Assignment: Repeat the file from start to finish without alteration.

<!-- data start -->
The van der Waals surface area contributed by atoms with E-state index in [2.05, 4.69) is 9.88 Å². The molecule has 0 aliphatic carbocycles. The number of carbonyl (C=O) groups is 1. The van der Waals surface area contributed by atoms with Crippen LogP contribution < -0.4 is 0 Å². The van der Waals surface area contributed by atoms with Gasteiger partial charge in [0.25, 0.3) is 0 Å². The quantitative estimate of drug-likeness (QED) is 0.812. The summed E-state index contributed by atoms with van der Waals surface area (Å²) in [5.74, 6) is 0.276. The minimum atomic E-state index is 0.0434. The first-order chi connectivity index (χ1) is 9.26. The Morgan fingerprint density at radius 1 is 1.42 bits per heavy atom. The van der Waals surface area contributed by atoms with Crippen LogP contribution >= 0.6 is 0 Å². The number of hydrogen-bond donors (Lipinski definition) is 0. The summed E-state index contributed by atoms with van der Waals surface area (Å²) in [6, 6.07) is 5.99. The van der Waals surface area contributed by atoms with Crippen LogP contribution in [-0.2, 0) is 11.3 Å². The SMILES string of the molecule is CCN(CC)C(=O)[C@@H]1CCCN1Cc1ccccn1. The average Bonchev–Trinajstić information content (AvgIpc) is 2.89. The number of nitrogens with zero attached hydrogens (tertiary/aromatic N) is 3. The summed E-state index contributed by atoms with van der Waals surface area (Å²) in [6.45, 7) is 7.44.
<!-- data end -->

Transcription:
The van der Waals surface area contributed by atoms with E-state index in [2.05, 4.69) is 9.88 Å². The molecule has 0 aliphatic carbocycles. The number of carbonyl (C=O) groups is 1. The van der Waals surface area contributed by atoms with Crippen LogP contribution < -0.4 is 0 Å². The van der Waals surface area contributed by atoms with Gasteiger partial charge in [0.25, 0.3) is 0 Å². The quantitative estimate of drug-likeness (QED) is 0.812. The summed E-state index contributed by atoms with van der Waals surface area (Å²) in [5.74, 6) is 0.276. The minimum atomic E-state index is 0.0434. The first-order chi connectivity index (χ1) is 9.26. The Morgan fingerprint density at radius 1 is 1.42 bits per heavy atom. The van der Waals surface area contributed by atoms with Crippen LogP contribution >= 0.6 is 0 Å². The number of hydrogen-bond donors (Lipinski definition) is 0. The summed E-state index contributed by atoms with van der Waals surface area (Å²) in [6, 6.07) is 5.99. The van der Waals surface area contributed by atoms with Crippen LogP contribution in [-0.2, 0) is 11.3 Å². The SMILES string of the molecule is CCN(CC)C(=O)[C@@H]1CCCN1Cc1ccccn1. The average Bonchev–Trinajstić information content (AvgIpc) is 2.89. The number of nitrogens with zero attached hydrogens (tertiary/aromatic N) is 3. The summed E-state index contributed by atoms with van der Waals surface area (Å²) in [6.45, 7) is 7.44.